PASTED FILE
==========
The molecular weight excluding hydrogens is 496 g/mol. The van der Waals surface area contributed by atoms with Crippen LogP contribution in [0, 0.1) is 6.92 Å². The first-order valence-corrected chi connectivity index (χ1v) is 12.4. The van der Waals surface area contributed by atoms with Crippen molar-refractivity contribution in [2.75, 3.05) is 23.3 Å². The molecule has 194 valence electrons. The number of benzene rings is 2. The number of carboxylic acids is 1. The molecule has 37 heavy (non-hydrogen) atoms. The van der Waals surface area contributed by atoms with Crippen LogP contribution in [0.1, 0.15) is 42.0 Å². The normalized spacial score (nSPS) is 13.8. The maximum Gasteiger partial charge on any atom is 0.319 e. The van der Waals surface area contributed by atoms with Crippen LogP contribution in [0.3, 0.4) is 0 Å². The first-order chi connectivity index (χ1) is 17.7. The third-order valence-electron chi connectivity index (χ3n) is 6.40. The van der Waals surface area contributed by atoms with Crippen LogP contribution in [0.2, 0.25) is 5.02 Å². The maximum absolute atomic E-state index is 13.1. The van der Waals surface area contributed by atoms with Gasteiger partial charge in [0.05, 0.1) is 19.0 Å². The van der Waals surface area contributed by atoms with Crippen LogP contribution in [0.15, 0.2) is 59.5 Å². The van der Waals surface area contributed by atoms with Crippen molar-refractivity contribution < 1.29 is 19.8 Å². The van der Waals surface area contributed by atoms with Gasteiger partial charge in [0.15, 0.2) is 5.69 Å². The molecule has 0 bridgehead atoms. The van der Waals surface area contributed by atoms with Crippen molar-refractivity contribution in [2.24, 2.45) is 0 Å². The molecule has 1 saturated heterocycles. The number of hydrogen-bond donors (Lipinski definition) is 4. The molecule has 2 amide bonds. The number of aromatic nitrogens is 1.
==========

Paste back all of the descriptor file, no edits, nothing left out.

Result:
The molecular weight excluding hydrogens is 496 g/mol. The van der Waals surface area contributed by atoms with Crippen LogP contribution in [0, 0.1) is 6.92 Å². The first-order valence-corrected chi connectivity index (χ1v) is 12.4. The van der Waals surface area contributed by atoms with Crippen molar-refractivity contribution in [2.75, 3.05) is 23.3 Å². The molecule has 194 valence electrons. The number of benzene rings is 2. The number of carboxylic acids is 1. The molecule has 37 heavy (non-hydrogen) atoms. The van der Waals surface area contributed by atoms with Crippen LogP contribution in [0.1, 0.15) is 42.0 Å². The normalized spacial score (nSPS) is 13.8. The maximum Gasteiger partial charge on any atom is 0.319 e. The van der Waals surface area contributed by atoms with Crippen LogP contribution in [0.3, 0.4) is 0 Å². The first-order chi connectivity index (χ1) is 17.7. The third-order valence-electron chi connectivity index (χ3n) is 6.40. The van der Waals surface area contributed by atoms with Crippen LogP contribution in [0.2, 0.25) is 5.02 Å². The maximum absolute atomic E-state index is 13.1. The van der Waals surface area contributed by atoms with Gasteiger partial charge in [0.05, 0.1) is 19.0 Å². The van der Waals surface area contributed by atoms with Crippen LogP contribution in [0.15, 0.2) is 59.5 Å². The van der Waals surface area contributed by atoms with Crippen molar-refractivity contribution < 1.29 is 19.8 Å². The van der Waals surface area contributed by atoms with Gasteiger partial charge in [0.15, 0.2) is 5.69 Å². The molecule has 0 bridgehead atoms. The van der Waals surface area contributed by atoms with Crippen molar-refractivity contribution in [2.24, 2.45) is 0 Å². The molecule has 1 saturated heterocycles. The number of hydrogen-bond donors (Lipinski definition) is 4. The molecule has 2 amide bonds. The number of aromatic nitrogens is 1.